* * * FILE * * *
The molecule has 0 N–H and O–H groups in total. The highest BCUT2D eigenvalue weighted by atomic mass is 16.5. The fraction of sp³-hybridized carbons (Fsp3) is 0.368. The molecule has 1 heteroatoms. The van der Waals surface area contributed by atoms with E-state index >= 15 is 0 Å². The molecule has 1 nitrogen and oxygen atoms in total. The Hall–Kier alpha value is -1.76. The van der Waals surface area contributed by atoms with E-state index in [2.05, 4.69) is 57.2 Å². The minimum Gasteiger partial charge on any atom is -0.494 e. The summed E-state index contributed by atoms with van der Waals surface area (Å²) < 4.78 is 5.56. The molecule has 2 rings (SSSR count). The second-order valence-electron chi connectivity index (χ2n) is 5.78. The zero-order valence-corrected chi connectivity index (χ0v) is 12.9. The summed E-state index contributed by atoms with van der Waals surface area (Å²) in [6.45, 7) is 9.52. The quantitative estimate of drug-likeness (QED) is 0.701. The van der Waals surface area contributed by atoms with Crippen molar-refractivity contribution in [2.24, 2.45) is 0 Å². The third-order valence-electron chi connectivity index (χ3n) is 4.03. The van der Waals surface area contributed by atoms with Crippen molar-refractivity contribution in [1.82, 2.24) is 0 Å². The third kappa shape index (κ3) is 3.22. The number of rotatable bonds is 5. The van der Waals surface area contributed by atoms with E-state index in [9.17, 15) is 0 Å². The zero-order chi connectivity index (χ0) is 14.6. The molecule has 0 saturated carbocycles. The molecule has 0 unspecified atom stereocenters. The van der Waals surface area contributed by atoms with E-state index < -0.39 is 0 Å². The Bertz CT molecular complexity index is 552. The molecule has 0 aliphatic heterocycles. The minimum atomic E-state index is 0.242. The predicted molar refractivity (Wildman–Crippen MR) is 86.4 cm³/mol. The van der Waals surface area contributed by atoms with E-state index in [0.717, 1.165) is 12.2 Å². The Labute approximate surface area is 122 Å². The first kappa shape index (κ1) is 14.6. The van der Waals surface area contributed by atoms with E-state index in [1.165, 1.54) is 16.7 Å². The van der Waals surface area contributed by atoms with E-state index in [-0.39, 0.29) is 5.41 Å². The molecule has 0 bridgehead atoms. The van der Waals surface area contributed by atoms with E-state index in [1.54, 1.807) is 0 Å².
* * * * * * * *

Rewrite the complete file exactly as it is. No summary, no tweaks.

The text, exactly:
The molecule has 0 N–H and O–H groups in total. The highest BCUT2D eigenvalue weighted by atomic mass is 16.5. The fraction of sp³-hybridized carbons (Fsp3) is 0.368. The molecule has 1 heteroatoms. The van der Waals surface area contributed by atoms with E-state index >= 15 is 0 Å². The molecule has 1 nitrogen and oxygen atoms in total. The Hall–Kier alpha value is -1.76. The van der Waals surface area contributed by atoms with E-state index in [2.05, 4.69) is 57.2 Å². The minimum Gasteiger partial charge on any atom is -0.494 e. The summed E-state index contributed by atoms with van der Waals surface area (Å²) < 4.78 is 5.56. The molecule has 2 rings (SSSR count). The second-order valence-electron chi connectivity index (χ2n) is 5.78. The zero-order valence-corrected chi connectivity index (χ0v) is 12.9. The summed E-state index contributed by atoms with van der Waals surface area (Å²) in [6.45, 7) is 9.52. The quantitative estimate of drug-likeness (QED) is 0.701. The van der Waals surface area contributed by atoms with Crippen molar-refractivity contribution in [2.24, 2.45) is 0 Å². The third-order valence-electron chi connectivity index (χ3n) is 4.03. The van der Waals surface area contributed by atoms with Crippen molar-refractivity contribution in [1.82, 2.24) is 0 Å². The third kappa shape index (κ3) is 3.22. The number of rotatable bonds is 5. The van der Waals surface area contributed by atoms with E-state index in [9.17, 15) is 0 Å². The zero-order chi connectivity index (χ0) is 14.6. The molecule has 0 saturated carbocycles. The molecule has 0 unspecified atom stereocenters. The van der Waals surface area contributed by atoms with E-state index < -0.39 is 0 Å². The Bertz CT molecular complexity index is 552. The molecule has 0 aliphatic heterocycles. The minimum atomic E-state index is 0.242. The predicted molar refractivity (Wildman–Crippen MR) is 86.4 cm³/mol. The van der Waals surface area contributed by atoms with E-state index in [0.717, 1.165) is 12.2 Å². The Labute approximate surface area is 122 Å². The first kappa shape index (κ1) is 14.6. The van der Waals surface area contributed by atoms with E-state index in [1.165, 1.54) is 16.7 Å². The van der Waals surface area contributed by atoms with E-state index in [-0.39, 0.29) is 5.41 Å². The molecule has 0 bridgehead atoms. The van der Waals surface area contributed by atoms with E-state index in [1.54, 1.807) is 0 Å².